Soup & Hope Speaker Bios, 2023
January 12: Mark T. Vallely
Mark Vallely has been employed in the Cornell Utilities department for 28 years, the first year at the heating plant and the last 27 years as an operator in the water filtration plant. Mark will be sharing about his struggle with alcoholism and drug addiction and his 41 years of successful recovery. Mark was diagnosed with bone marrow cancer in 2020, and the tools he learned in Alcoholics Anonymous helped him deal with this new challenge.
January 26: Lauren Free
Lauren Free (she/her) is a project manager working in the Division of Human Resources at Cornell. Outside of Cornell, Lauren owns a coaching practice focused on survivors of coercive control, narcissistic abuse, and those coping with high-conflict divorce and child custody issues. Lauren is an activist, an advocate, and passionate about connecting and nurturing heart-led leaders who want to play with the status quo like silly putty. She is also a meditation guide through Cornell Health's Let's Meditate initiative and a Certified Executive Coach (XCC) at Cornell. Lauren will share her experience being falsely accused of child abuse and separated from one of her sons. She will talk about her own turning point when she feared she would not be believed and how she grew to trust that she was her own safest asset.
February 9: Erin Sember-Chase
Erin Sember-Chase (she/her) is a Diversity, Equity, and Inclusion (DEI) Learning Consultant in the Department of Inclusion and Belonging. With nearly 25 years professional experience, and a lifetime of personal disability experiences to draw from, she examines disability access and inclusion in all areas of life with a social justice lens. Throughout her time at Cornell and in Ithaca, Erin has actively engaged and consulted on many diversity, equity, and disability access and inclusion efforts on campus and locally. She will talk about what navigating through life with a physical difference and hearing disability has shown and taught her, especially around overcoming the concept of “overcoming.”
February 23: Alex Nik Pasqualini
Nik Pasqualini (they/them) is a graduate student in Music & Sound Studies who moved to Ithaca from Southwestern Ontario in the Fall of 2019. Their research is focused on the intersections of popular music, activism, and queer community building. Nik’s passion for fostering queer belonging goes beyond their academic work, reflected in their role as Community Engagement Coordinator of Trans Empowerment Programming at the LGBT Resource Center, a graduate facilitator for the Intergroup Dialogue Project at Cornell, and as the event coordinator for the Music Graduate Association.
March 9: Julie Paige
Julie Paige came to Cornell as a Residence Hall Director in 1987, moving here from Boston where she lived for 15 years. Julie never expected to stay in Ithaca and told people her first year that she planned to move back to Boston in two years. Now 35 years at Cornell, Julie believes every choice she has made in her professional career brought her where she is today, including a recent trip to India to attend a friend’s wedding. In this Soup and Hope – entitled Will I ever learn not to say no? – Julie will share this professional and personal journey that led to that trip. Currently Julie serves as the Director of Off-Campus, Cooperative and Graduate Living. In Julie’s life outside of work, there is nothing she enjoys more that spending time with her friends and family both in Ithaca and around the Northeast. She also is an avid Boston sports fan of the Red Sox, Patriots and Celtics, and a fan of Broadway musicals. She has a wide pallet and loves trying foods from around the world.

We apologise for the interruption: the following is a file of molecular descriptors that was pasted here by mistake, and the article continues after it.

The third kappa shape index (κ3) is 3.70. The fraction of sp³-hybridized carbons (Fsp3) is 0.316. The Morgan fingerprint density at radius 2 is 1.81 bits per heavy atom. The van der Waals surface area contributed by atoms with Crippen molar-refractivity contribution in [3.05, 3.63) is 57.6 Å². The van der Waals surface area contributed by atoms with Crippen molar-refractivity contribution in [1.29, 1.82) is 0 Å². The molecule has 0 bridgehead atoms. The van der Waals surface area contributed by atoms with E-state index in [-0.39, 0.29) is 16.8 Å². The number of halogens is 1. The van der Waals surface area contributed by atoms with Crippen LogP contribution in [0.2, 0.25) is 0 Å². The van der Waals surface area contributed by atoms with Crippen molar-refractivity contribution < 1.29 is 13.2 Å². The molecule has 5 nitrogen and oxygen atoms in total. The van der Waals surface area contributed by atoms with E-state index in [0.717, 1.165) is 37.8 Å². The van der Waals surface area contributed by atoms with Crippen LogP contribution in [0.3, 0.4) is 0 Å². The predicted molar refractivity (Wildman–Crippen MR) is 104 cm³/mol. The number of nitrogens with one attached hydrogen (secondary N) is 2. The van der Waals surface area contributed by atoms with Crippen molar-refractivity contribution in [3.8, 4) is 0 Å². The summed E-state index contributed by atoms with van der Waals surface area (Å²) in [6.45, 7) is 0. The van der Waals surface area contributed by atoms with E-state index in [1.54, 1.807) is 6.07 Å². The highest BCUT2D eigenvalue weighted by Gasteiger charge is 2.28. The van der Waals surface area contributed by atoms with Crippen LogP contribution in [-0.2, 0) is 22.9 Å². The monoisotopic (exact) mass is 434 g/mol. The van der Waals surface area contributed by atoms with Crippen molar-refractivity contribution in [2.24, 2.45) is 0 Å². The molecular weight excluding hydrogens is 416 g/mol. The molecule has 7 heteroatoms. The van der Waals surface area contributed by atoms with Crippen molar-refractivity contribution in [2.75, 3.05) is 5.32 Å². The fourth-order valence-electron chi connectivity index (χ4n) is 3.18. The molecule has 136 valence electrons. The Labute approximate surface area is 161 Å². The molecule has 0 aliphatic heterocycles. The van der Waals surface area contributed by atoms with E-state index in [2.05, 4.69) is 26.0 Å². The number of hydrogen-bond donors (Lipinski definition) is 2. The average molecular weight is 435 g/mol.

March 23: Karim-Aly S. Kassam
Karim-Aly Kassam is Professor of Environmental and Indigenous Studies in CALS. His research addresses indigenous ways of knowing, climate change, food systems, and sustainable livelihoods. He partners with Indigenous communities in the Circumpolar Arctic, Boreal Forest, as well as the Pamir Mountains of Central Asia. Through research and teaching, he strives to speak truth to power and embrace a pedagogy of hope. In his Soup & Hope talk entitled “Struggle: Sorrow and Hope,” Karim will share how a devastating personal loss as a result of senseless violence upended both his personal and professional beliefs. Through his grief and search for facts he has navigated the deceptive desire for vengeance and the illusory quest for justice in pursuit of a pathway to hopeful action.
Enjoy this selection of music, selected by the speaker, to accompany his talk. (CU Net ID required)
Previous Soup & Hope talks
Eric Acree - Counting books and blessings during the pandemic
- Bill Alberta - Kindness in little things has big impact
- J.T. Baker - From receiving hope to being a symbol of hope
- Sarah Brylinsky - The transformative power of community
- Shirley Collado - Ithaca College's president reflects on hope
- Hei Hei Depew - Finding hope through brotherhood and service
- Sue Mann - Falling apart and putting yourself back together
- Imani Majied - A journey toward services
- Luca Maurer - Survival built on generous human connection
- Daniel McMullin - Choosing hope in the face of life's difficulties
- Martin Stallone - Finding hope in a career in medicine and management
- Cal Walker - Reflections on hope, faith, and clarity of purpose
- Angela Winfield - Lean into uncertainty